When we see the potential in another – when we believe that person can accomplish great things – a life is changed forever.
One HYCL Team Member’s Account:
The first week I taught kindergarten in our new community, I was stunned at how little the children knew. Many did not know their own names and answered only to nicknames like “Pookey, Flower, or Sister.” Most children had never been in a classroom setting and many did not have paper, pencils, or a book in their home. So I kept my expectations low and addressed only the basics of the curriculum.
In October, the school held a talent show and we attended the event. When a sixth grader began demonstrating his talent to the song Achey Breaky Heart, by Billy Ray Cyrus, my students came alive. To my shock, in concert with the rest of the assembly, my 27 five-year-olds stomped their feet on the bleachers and sang – all 211 memorized words.
Suddenly, I saw their potential and knew that they were capable of great things. They were full of ability and when we got back to our classroom, I told them so. From that moment on, I expected great things from them. I set lofty goals. They met them. I challenged their analytical skills. They problem-solved with proficiency. I raised the standards higher and they met me at the top. The rest of the year we celebrated their potential, their growth, and their remarkable achievements.
We share this story as a reminder to us all that what we see is not always accurate. Our perception of who a person is can often be skewed by our own vision, or lack thereof. We expect little, so we see little. But when we expect great things, when we truly believe in our children and in each other, we will see remarkable achievement. So let us set our sights high by believing in limitless potential and endless abilities. Let us see what God sees.
The other day we heard a preschool child mock her parent. It was not the first time. The parents and nearby adults laughed, thinking the child’s feisty attitude showed spunk. In truth, the disrespect revealed the beginnings of a path filled with trouble.
“‘if you honor your father and mother, ‘things will go well for you, and you will have a long life on the earth.'”
We can conclude from this that the opposite is also true: if a child does not learn to honor his/her parents, things will not go well for them. This is a hard truth to consider, but you can see the practical application of this.
In school, a disrespectful student gets detention or suspension. In the community, a police officer who has to endure sarcasm will not favor the son or daughter who was speeding. And in the workplace, no employer is going to tolerate rebellion and dishonor. All this “attitude” may promote a certain peer popularity now, but it also makes for a hard life.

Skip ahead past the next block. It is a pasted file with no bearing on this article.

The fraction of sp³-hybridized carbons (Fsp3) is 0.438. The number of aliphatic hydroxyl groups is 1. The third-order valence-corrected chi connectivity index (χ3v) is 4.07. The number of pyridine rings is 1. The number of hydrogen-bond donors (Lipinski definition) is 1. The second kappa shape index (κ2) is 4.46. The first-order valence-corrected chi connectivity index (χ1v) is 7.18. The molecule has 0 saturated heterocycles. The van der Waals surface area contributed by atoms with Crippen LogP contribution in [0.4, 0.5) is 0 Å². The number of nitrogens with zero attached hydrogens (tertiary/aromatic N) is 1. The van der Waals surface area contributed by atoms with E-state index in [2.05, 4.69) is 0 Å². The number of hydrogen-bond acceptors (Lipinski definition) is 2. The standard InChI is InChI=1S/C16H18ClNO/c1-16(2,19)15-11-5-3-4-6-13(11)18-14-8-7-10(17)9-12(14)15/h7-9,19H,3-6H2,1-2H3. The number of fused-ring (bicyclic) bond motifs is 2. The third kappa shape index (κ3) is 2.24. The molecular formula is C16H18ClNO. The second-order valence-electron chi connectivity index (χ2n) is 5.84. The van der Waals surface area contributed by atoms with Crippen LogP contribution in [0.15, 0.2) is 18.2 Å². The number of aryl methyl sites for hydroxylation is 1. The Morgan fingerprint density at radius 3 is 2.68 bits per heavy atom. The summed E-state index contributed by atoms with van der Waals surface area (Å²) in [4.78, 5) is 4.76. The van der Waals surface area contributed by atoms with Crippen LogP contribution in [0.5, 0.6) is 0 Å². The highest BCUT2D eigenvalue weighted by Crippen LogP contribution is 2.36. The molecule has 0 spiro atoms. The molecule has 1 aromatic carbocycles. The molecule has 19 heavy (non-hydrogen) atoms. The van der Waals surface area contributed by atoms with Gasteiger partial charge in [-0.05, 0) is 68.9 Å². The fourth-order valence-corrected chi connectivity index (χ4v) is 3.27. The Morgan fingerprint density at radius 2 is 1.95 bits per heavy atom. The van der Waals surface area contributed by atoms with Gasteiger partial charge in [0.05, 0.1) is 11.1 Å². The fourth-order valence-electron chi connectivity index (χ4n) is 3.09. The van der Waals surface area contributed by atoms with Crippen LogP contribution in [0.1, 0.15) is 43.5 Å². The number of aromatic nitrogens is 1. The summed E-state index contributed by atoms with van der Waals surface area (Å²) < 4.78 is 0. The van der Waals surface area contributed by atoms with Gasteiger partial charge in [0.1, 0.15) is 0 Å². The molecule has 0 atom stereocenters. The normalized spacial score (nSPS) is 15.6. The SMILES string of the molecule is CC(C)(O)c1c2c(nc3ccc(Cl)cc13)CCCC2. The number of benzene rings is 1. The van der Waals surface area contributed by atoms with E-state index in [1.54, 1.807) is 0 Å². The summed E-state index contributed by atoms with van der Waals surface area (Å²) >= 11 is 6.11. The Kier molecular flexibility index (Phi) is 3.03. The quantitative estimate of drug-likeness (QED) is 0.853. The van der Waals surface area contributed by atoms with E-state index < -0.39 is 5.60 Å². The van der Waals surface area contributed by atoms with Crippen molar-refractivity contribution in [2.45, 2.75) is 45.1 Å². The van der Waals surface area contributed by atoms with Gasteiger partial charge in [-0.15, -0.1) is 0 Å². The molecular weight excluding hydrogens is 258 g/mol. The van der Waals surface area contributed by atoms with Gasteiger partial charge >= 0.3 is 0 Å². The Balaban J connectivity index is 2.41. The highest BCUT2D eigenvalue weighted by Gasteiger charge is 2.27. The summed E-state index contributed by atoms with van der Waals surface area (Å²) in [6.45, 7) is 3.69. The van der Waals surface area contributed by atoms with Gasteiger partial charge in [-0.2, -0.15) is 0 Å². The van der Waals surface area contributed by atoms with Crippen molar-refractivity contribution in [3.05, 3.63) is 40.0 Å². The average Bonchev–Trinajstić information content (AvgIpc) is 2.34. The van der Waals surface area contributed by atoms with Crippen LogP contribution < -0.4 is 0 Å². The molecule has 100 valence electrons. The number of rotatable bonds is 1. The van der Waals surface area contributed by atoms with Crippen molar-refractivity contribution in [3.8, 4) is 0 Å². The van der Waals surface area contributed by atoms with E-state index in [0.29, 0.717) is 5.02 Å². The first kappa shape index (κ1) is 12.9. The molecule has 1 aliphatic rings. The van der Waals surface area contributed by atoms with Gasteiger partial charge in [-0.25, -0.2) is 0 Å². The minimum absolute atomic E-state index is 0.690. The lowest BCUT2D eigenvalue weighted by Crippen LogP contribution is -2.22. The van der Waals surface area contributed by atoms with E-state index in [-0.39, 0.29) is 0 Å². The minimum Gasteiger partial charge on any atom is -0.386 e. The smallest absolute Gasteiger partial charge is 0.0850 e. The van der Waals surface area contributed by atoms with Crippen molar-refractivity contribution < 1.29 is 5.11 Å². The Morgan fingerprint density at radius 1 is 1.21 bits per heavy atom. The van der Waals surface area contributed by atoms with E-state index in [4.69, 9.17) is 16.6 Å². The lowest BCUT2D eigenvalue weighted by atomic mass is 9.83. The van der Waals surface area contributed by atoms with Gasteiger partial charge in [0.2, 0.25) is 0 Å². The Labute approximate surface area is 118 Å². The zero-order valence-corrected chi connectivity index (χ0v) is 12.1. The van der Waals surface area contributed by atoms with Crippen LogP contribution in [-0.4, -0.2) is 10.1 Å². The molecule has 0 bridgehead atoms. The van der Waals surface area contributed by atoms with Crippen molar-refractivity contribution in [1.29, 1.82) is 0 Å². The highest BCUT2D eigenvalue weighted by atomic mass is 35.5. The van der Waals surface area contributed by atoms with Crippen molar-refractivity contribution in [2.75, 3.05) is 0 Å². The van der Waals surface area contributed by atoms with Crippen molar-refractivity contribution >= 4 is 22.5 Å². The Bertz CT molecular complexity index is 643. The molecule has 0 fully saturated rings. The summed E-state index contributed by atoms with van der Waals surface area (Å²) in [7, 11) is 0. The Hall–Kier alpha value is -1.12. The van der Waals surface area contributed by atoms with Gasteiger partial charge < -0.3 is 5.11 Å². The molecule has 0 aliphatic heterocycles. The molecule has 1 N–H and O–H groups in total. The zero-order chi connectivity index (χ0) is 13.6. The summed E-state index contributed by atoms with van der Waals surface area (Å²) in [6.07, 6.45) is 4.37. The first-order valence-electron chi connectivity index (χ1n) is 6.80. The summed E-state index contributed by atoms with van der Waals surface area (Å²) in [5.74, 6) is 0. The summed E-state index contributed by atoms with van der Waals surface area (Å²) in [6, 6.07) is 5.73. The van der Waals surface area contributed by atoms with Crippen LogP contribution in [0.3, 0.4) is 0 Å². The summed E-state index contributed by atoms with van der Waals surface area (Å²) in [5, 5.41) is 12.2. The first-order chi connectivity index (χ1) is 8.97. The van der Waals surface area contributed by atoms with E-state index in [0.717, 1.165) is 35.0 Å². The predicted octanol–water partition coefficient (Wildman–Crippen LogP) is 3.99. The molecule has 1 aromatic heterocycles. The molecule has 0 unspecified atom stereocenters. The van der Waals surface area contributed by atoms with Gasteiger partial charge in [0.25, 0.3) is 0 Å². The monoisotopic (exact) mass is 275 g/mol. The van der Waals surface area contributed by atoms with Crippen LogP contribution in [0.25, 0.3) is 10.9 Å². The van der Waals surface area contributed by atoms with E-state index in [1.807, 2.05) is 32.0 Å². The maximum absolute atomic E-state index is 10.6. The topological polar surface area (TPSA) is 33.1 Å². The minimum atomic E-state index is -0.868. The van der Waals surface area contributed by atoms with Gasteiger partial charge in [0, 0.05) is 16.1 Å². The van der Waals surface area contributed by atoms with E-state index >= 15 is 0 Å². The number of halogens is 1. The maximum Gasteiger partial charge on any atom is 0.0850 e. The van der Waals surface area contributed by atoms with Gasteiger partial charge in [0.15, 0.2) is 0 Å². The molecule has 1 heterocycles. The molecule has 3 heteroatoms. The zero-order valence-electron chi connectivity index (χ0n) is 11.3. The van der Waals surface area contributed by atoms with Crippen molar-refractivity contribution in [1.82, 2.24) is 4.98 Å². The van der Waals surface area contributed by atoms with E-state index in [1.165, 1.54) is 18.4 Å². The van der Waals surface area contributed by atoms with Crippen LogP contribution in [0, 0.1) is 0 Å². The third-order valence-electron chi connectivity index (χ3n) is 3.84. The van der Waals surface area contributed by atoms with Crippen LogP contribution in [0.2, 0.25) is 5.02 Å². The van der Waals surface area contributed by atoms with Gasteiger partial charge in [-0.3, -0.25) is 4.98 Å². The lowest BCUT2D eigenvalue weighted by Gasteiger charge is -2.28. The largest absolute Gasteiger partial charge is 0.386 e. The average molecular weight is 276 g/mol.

If we are to raise up a generation of strong, committed children of God, we must not succumb to the popular misconception that a child with “attitude” is a child who will succeed.
As parents, when we demonstrate honoring one another in our homes, let us take the time to explain to our young children why. Respecting one’s elders is not an old-fashioned idea. It is the means by which we obtain a rich and rewarding life.
Accidents happen. It’s part of childhood. And most of the time the tears are dried and the child continues on his or her way. But once in a while the fearless little explorer requires more than a kiss and a cookie.
Below is a wonderful account of how the trauma of an accident was turned into a happy memory. With a little help, he revisited the event – on purpose.
Recently, a four-year-old boy named Conner was injured while exploring stored lumber in his yard. EMT’s took him to the hospital with a fractured skull. A week after surgery he came home. (He is just fine). When his mother called the fire department to thank them for their kindness, the fireman on duty asked if they could make a social call the following Thursday.
The next week, amid blaring sirens, an EMT truck and a fire engine pulled up in front of Conner’s house. He and his little sister were entertained by the crew and invited into the trucks. Pictures were taken and within twenty minutes, the children had new memories to replace the old ones. When the trucks pulled away – sirens blaring – the gathering neighbors waved goodbye.
Thanks to all those who serve our communities with dedication and excellence. You are appreciated!
For more information about how to replace a negative memory or about a child’s physiological memory, visit the article “Physiological Memory.”
Or, about replacing bad memories: blog post “New Parts.”